In mental health, a nursing care plan starts with a diagnosis being made by a doctor followed by a few recommendations for treatment (Barry & Farmer, 2002, p.237). This usually takes place once the patient has been referred to a hospital and is being processed for admission.
This has already been done in Dennis’s case. Next, the doctor also identifies what the mental health needs are and the assistance needed to cater to these needs (Boyd, 2007, p.807). This, too, has already been done as regards Dennis’s case. The doctor then determines the results the patient is would like or is likely to achieve in addition to the best course of treatment for meeting those needs (Craig, 2002, p.28). Once this process has been completed, a patient is then admitted to a facility where a Registered Nurse is assigned together with a nursing team to take up the responsibility of ensuring that this recommended treatment is followed and met (Barry & Farmer, 2002, p.238). Dennis will follow the same process prior to his admission.
Being part of the mental health team, a nurse is charged with the responsibility of communicating and assessing information as regards the status of a patient to the physician and other members of the mental health team. It is therefore important to formulate nursing care plans that will prove effective and be able to resolve identified client problems while being safe for the client and other involved parties. Moral and mental support should also be provided to assist the mentally ill patient in the recovery process.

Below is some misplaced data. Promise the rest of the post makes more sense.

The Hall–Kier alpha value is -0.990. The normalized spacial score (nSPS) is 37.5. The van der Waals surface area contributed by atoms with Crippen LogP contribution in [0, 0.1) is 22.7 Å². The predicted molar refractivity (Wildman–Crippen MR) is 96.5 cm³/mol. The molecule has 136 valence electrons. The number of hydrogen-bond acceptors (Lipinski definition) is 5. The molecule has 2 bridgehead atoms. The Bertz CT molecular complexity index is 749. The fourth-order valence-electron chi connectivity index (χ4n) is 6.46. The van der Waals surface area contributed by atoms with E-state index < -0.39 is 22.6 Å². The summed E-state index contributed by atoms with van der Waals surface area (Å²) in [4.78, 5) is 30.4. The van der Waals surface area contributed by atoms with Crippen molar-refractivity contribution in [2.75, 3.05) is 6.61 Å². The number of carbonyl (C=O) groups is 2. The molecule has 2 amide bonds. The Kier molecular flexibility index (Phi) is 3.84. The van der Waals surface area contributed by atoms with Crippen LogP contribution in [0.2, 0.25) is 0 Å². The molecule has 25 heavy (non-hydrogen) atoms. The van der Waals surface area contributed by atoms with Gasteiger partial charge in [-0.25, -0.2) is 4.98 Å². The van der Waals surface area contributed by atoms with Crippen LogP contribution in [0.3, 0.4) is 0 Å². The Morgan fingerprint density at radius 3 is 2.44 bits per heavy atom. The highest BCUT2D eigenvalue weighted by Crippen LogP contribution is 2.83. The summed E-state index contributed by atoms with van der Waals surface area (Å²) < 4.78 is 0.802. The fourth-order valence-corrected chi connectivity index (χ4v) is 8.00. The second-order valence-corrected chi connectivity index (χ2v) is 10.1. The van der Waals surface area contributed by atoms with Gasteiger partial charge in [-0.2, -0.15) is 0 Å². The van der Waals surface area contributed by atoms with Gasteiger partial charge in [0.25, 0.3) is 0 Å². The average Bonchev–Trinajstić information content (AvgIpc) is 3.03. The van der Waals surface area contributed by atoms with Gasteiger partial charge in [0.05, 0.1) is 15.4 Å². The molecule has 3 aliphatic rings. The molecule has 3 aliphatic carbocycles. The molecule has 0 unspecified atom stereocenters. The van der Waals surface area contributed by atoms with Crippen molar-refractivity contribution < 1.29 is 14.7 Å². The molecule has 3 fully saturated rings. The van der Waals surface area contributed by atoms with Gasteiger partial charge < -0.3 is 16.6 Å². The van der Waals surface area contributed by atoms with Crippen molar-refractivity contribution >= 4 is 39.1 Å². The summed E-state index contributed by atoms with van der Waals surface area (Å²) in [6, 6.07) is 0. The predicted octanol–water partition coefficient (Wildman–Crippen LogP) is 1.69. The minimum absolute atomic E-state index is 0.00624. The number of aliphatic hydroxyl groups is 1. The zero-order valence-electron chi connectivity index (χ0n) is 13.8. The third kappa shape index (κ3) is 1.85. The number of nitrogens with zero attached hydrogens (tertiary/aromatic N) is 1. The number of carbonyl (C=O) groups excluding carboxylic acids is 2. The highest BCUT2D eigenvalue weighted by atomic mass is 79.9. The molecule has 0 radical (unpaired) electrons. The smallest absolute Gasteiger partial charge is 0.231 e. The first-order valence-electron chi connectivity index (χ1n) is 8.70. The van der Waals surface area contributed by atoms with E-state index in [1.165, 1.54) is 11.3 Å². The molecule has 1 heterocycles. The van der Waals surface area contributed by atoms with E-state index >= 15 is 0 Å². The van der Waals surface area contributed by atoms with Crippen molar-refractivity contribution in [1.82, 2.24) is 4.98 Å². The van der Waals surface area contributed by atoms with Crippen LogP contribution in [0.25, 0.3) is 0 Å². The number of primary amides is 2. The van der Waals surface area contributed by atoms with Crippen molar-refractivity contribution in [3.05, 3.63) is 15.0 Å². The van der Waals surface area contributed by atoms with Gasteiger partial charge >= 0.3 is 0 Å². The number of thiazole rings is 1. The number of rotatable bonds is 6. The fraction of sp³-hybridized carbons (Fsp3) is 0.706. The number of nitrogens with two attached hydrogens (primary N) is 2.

Barry, Patricia D., and Farmer, Suzette 2002. Mental Health & Mental Illness, 7th edition, Philadelphia: Lippincott Williams & Wilkins. Pp. 233 – 512.
Boyd, Mary Ann 2007. Psychiatric Nursing: Contemporary Practice, 4th edition, Philadelphia: Lippincott Williams & Wilkins. Pp. 804 – 952.
Buckner, Julia D 2007. Mental Health Care for People of Diverse Backgrounds, Oxford: Radcliffe Publishing. Pp. 99 – 164.
Craig, Sarah 2002. Mental Health in Older People in Practice, London: RSM Press. Pp. 17 – 61.
Lloyd-Sherlock, P 2000. Population Ageing in Developed and Developing Regions: Implications for Health Policy, Social Science and Medicine, 51. Pp. 887 – 895.